(Date:6/23/2016)... 2016 On Wednesday, June 22, 2016, ... 0.22%; the Dow Jones Industrial Average edged 0.27% lower to ... down 0.17%. Stock-Callers.com has initiated coverage on the following equities: ... (NASDAQ: NKTR ), Aralez Pharmaceuticals Inc. (NASDAQ: ... BIND ). Learn more about these stocks by accessing their ...
(Date:6/23/2016)... ... 23, 2016 , ... Velocity Products, a division of Morris ... optimized exclusively for Okuma CNC machining centers at The International Manufacturing Technology Show, ... several companies with expertise in toolholding, cutting tools, machining dynamics and distribution, Velocity ...
(Date:6/22/2016)... Cell Applications, Inc. and StemoniX announced ... up to one billion human induced pluripotent stem ... These high-quality, consistent stem cells enable researchers to ... more time doing meaningful, relevant research. This achievement ... process that produces affordable, reliable HiPSC for life ...
Breaking Biology Technology:
(Date:4/28/2016)... BANGALORE, India , April 28, 2016 ... of Infosys (NYSE: INFY ), and Samsung SDS, ... partnership that will provide end customers with a more ... payment services.      (Logo: http://photos.prnewswire.com/prnh/20130122/589162 ) ... financial services, but it also plays a fundamental part in ...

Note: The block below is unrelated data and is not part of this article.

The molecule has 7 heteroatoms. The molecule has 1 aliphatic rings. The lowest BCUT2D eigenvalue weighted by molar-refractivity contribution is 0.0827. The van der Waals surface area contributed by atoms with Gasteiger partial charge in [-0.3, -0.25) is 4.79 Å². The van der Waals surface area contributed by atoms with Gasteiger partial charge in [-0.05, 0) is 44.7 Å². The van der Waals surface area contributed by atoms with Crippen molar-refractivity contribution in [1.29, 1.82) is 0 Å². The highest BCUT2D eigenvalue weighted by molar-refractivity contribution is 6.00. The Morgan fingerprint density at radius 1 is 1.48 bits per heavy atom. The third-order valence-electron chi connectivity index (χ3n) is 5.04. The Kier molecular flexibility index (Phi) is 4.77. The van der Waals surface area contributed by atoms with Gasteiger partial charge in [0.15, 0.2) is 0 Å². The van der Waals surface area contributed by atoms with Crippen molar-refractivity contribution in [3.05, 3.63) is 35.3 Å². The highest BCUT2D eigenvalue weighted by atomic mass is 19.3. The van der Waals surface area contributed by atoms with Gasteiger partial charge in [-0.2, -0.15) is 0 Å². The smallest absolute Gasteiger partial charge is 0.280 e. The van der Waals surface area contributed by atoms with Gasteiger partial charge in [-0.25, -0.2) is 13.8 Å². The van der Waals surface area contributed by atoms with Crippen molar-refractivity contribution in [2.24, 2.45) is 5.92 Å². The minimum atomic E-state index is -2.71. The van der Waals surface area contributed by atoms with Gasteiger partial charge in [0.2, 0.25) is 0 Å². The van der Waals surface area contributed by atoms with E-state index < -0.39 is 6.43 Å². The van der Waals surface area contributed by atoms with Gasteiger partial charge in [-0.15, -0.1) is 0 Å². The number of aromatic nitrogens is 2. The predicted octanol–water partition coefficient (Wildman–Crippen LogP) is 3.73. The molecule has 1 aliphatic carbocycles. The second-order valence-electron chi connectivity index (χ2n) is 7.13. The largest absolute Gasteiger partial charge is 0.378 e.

(Date:4/26/2016)... and LONDON , April ... part of EdgeVerve Systems, a product subsidiary of ... today announced a partnership to integrate the Onegini ...      (Logo: http://photos.prnewswire.com/prnh/20151104/283829LOGO ) ... their customers enhanced security to access and transact ...
(Date:4/19/2016)... UAE, April 20, 2016 The ... as a compact web-based "all-in-one" system solution for all ... fingerprint reader or the door interface with integration authorization ... access control systems. The minimal dimensions of the access ... into the building installations offer considerable freedom of design ...
Breaking Biology News(10 mins):